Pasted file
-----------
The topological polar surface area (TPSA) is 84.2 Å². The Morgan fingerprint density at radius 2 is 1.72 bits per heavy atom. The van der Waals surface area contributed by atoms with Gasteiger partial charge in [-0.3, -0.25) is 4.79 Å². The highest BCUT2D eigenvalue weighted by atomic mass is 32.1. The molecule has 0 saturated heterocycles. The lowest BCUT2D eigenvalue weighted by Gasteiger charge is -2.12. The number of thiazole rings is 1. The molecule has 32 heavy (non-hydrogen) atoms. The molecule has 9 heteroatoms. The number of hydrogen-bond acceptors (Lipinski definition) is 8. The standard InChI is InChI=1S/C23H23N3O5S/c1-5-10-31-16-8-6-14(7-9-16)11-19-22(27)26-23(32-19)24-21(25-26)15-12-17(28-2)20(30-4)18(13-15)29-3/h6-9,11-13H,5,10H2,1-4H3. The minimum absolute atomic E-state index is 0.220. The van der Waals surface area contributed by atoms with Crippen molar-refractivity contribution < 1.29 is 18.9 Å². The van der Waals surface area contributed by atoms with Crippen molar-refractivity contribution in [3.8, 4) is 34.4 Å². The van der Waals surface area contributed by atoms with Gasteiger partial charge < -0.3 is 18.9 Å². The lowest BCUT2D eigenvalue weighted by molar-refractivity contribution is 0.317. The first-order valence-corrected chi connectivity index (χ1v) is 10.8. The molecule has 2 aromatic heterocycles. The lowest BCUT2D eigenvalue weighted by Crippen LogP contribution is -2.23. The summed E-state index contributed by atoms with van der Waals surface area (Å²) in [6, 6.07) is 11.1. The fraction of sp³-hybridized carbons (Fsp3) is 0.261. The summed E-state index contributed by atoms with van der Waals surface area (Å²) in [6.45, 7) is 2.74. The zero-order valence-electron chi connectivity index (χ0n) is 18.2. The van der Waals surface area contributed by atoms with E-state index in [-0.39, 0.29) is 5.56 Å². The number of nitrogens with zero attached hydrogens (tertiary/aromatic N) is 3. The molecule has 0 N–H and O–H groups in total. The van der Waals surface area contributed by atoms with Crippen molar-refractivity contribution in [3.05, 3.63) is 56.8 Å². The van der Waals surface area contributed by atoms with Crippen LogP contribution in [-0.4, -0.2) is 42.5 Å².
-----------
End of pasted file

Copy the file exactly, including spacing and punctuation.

The topological polar surface area (TPSA) is 84.2 Å². The Morgan fingerprint density at radius 2 is 1.72 bits per heavy atom. The van der Waals surface area contributed by atoms with Gasteiger partial charge in [-0.3, -0.25) is 4.79 Å². The highest BCUT2D eigenvalue weighted by atomic mass is 32.1. The molecule has 0 saturated heterocycles. The lowest BCUT2D eigenvalue weighted by Gasteiger charge is -2.12. The number of thiazole rings is 1. The molecule has 32 heavy (non-hydrogen) atoms. The molecule has 9 heteroatoms. The number of hydrogen-bond acceptors (Lipinski definition) is 8. The standard InChI is InChI=1S/C23H23N3O5S/c1-5-10-31-16-8-6-14(7-9-16)11-19-22(27)26-23(32-19)24-21(25-26)15-12-17(28-2)20(30-4)18(13-15)29-3/h6-9,11-13H,5,10H2,1-4H3. The minimum absolute atomic E-state index is 0.220. The van der Waals surface area contributed by atoms with Crippen molar-refractivity contribution < 1.29 is 18.9 Å². The van der Waals surface area contributed by atoms with Crippen molar-refractivity contribution in [3.8, 4) is 34.4 Å². The van der Waals surface area contributed by atoms with Gasteiger partial charge < -0.3 is 18.9 Å². The lowest BCUT2D eigenvalue weighted by molar-refractivity contribution is 0.317. The first-order valence-corrected chi connectivity index (χ1v) is 10.8. The molecule has 2 aromatic heterocycles. The lowest BCUT2D eigenvalue weighted by Crippen LogP contribution is -2.23. The summed E-state index contributed by atoms with van der Waals surface area (Å²) in [6, 6.07) is 11.1. The fraction of sp³-hybridized carbons (Fsp3) is 0.261. The summed E-state index contributed by atoms with van der Waals surface area (Å²) in [6.45, 7) is 2.74. The zero-order valence-electron chi connectivity index (χ0n) is 18.2. The van der Waals surface area contributed by atoms with E-state index in [-0.39, 0.29) is 5.56 Å². The number of nitrogens with zero attached hydrogens (tertiary/aromatic N) is 3. The molecule has 0 N–H and O–H groups in total. The van der Waals surface area contributed by atoms with Crippen molar-refractivity contribution in [3.05, 3.63) is 56.8 Å². The van der Waals surface area contributed by atoms with Crippen LogP contribution in [-0.4, -0.2) is 42.5 Å².